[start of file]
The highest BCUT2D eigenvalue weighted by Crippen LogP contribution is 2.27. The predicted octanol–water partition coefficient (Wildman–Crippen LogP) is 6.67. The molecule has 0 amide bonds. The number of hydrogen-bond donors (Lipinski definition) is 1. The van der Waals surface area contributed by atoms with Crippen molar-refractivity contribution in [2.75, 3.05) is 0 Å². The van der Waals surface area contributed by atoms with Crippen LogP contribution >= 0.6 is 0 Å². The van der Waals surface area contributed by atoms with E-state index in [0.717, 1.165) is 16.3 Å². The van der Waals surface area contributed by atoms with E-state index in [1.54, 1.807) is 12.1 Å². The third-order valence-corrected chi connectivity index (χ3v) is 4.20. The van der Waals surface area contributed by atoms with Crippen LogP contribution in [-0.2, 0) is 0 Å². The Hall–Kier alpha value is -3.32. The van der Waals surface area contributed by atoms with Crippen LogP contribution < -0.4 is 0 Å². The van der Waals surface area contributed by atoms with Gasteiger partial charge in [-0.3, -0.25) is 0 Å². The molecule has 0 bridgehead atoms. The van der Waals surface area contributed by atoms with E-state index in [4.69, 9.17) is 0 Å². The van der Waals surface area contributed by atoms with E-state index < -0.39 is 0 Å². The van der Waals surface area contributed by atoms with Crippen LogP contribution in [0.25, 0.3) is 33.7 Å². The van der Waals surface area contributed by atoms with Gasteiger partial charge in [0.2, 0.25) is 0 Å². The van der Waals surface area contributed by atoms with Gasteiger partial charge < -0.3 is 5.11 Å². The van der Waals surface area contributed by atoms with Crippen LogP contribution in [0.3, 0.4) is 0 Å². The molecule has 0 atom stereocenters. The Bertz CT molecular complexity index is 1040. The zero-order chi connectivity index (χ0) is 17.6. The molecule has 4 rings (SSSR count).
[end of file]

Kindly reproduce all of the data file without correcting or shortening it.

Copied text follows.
The highest BCUT2D eigenvalue weighted by Crippen LogP contribution is 2.27. The predicted octanol–water partition coefficient (Wildman–Crippen LogP) is 6.67. The molecule has 0 amide bonds. The number of hydrogen-bond donors (Lipinski definition) is 1. The van der Waals surface area contributed by atoms with Crippen molar-refractivity contribution in [2.75, 3.05) is 0 Å². The van der Waals surface area contributed by atoms with Crippen LogP contribution >= 0.6 is 0 Å². The van der Waals surface area contributed by atoms with E-state index in [0.717, 1.165) is 16.3 Å². The van der Waals surface area contributed by atoms with E-state index in [1.54, 1.807) is 12.1 Å². The third-order valence-corrected chi connectivity index (χ3v) is 4.20. The van der Waals surface area contributed by atoms with Crippen LogP contribution in [-0.2, 0) is 0 Å². The Hall–Kier alpha value is -3.32. The van der Waals surface area contributed by atoms with Crippen LogP contribution < -0.4 is 0 Å². The van der Waals surface area contributed by atoms with Gasteiger partial charge in [-0.3, -0.25) is 0 Å². The molecule has 0 bridgehead atoms. The van der Waals surface area contributed by atoms with E-state index in [4.69, 9.17) is 0 Å². The van der Waals surface area contributed by atoms with E-state index < -0.39 is 0 Å². The van der Waals surface area contributed by atoms with Crippen LogP contribution in [0.25, 0.3) is 33.7 Å². The van der Waals surface area contributed by atoms with Gasteiger partial charge in [0.2, 0.25) is 0 Å². The van der Waals surface area contributed by atoms with Gasteiger partial charge < -0.3 is 5.11 Å². The van der Waals surface area contributed by atoms with Crippen LogP contribution in [0.3, 0.4) is 0 Å². The molecule has 0 atom stereocenters. The Bertz CT molecular complexity index is 1040. The zero-order chi connectivity index (χ0) is 17.6. The molecule has 4 rings (SSSR count).